Tessa Campbell Fraser (born 1967)
Tessa Campbell Fraser is a British painter and sculptor based in Oxfordshire. Born in Edinburgh, she studied at Chelsea School of Art and afterwards established herself as one of the country’s leading animal artists. She has completed several major life-size, and larger than life, sculptures for clients including the late Queen Elizabeth II, the King of Bahrain, Knuthenborg Safari Park Denmark, William Grant & Son, the Household Cavalry and Sir Jackie Stewart. She has work in private collections around the world including Australia, South Africa, Monaco, and the USA, and has exhibited widely including at the Royal Academy Summer Shows, Sculpture at Goodwood, the Pitt Rivers Museum, Oxford and the Natural History Museum in London where she had a major solo show in 2004.
In 2001, she was elected an Associate Member of the Royal Society of Sculptors and became a Fellow of the Society in 2004.
Campbell Fraser’s work is informed by her travels, notably to Greenland, which inspired a series of paintings and allegorical sculptures exploring the interspecies relationship between man and animal. She Portrayed this in a group of sculptures for her Bishop and Bear series, which raise her concerns for the world in the face of the twin threats of War (and specifically people using religion as a pretext for conflict) and Climate Change (represented by the polar bear). She has been concerned with the effects of Climate Change for over twenty years and her sculptures offer a poignant and beautiful reflection on the symbiosis between man and animal, and how precarious this balance is for both as man encroaches more and more into the wild spaces.
Her latest sculptures have articulated the effects of Climate Change, seen in the fragility of the 42,000 year old frozen foal encased in the Siberian permafrost and only now revealed by the retreating ice of the melting glaciers as a potent and portentous warning; or the empty polar bear skin hung on a peg, entitled ‘I keep thinking he’ll return’. Campbell Fraser’s current solastalgic sculptures are haunting, and eloquent reminders of our ‘One Foot in Eden’ ; of what may be lost if we refuse to recognise our symbiotic and tentacular connections and responsibilities.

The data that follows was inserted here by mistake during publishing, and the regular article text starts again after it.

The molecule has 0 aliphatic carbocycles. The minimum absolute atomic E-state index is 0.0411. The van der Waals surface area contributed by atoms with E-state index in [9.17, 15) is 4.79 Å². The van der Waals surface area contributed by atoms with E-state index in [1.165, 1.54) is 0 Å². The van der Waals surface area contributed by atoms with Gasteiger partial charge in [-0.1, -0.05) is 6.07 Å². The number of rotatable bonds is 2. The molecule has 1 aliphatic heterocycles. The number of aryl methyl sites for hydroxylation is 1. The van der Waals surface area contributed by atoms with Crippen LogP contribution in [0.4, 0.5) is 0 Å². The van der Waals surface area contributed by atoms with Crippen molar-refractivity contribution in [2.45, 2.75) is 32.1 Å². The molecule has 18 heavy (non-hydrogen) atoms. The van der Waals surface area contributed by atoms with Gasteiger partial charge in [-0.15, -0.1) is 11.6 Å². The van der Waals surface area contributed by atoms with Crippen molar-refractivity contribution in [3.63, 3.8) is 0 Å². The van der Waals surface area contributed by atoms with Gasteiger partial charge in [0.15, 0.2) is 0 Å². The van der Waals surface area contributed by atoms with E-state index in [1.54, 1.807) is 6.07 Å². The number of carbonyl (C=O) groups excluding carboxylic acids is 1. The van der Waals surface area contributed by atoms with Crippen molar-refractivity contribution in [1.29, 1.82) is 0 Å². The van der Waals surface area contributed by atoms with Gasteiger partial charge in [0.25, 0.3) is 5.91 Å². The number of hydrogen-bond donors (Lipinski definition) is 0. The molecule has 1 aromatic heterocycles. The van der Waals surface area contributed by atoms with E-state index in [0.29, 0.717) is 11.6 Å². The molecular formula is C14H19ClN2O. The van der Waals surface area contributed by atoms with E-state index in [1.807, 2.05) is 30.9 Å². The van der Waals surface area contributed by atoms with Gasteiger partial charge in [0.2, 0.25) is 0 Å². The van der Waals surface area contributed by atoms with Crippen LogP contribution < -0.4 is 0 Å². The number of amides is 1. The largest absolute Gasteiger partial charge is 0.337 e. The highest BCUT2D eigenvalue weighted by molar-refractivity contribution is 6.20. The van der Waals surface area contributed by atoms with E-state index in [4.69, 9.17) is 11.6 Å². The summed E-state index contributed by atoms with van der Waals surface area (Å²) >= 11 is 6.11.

Always fascinated by the physicality of substance, texture, form and positive and negative space, she is now exploring this with new, deliberately chosen, natural, sustainable materials such as hemp fabric, wax, latex, leather, plaster, hair and wool. Using these materials, and the haptic techniques of folding, painting, drawing, pouring, melting and pinning, she creates fluid and protean pieces in two-and three-dimensional forms.
This physical exploration of materials shapes her work viscerally and subconsciously through the spontaneity of the creative making process.
As an artist, Campbell Fraser has pushed herself into a sometimes uncomfortable and challenging engagement with herself as nature and animal and she asks us to do the same. Working in this experimental space, Campbell Fraser’s sculptures and paintings have become more abstract and intuitive.
In her current work she focuses on the sperm whale as the most likely mammal with whom man could have an interspecies collaboration. She explores the whale’s ‘vocal’ connections (coda clicks), their complex social lives, their expressions of love, suffering and compassion as a way to connect them to us. She weaves artistic and scientific strands that do not seek to explain the whale, but to convey the interconnections and mysteries of the natural world and our need to protect it.
Campbell Fraser further investigates this sense of awe and mystery by interpreting her responses to the natural earth, -volcanoes and glaciers. She interconnects and delves into the idea of the ‘breath’ of these phenomena which link to the breath of every living creature and to the Gaia Hypothesis. She will evoke her relationship with ‘remote’, ineffable land- and seascapes, which lead us beyond ourselves to ‘something greater than’ ourselves – the ‘sense sublime of something far more deeply interfused’. Her work encompasses the Romantic concept of the Sublime, the belief that, ‘every Person upon seeing a grand Object is affected with something which as it were extends ones very being and expands it to a kind of Immensity’. By doing so, Campbell Fraser reinvigorates the ideas of the Romantics for a modern audience, taking the viewer beyond the ‘material world’ (as seen as a resource) to see ‘value’ beyond the material sense.
Contemporary Art Academy 2023
The Essential School of Painting.
Contemporary Fine Art Practice 2022-23
Cecil Graves, Florence 1989
Chelsea, School of Art and design. 1986-88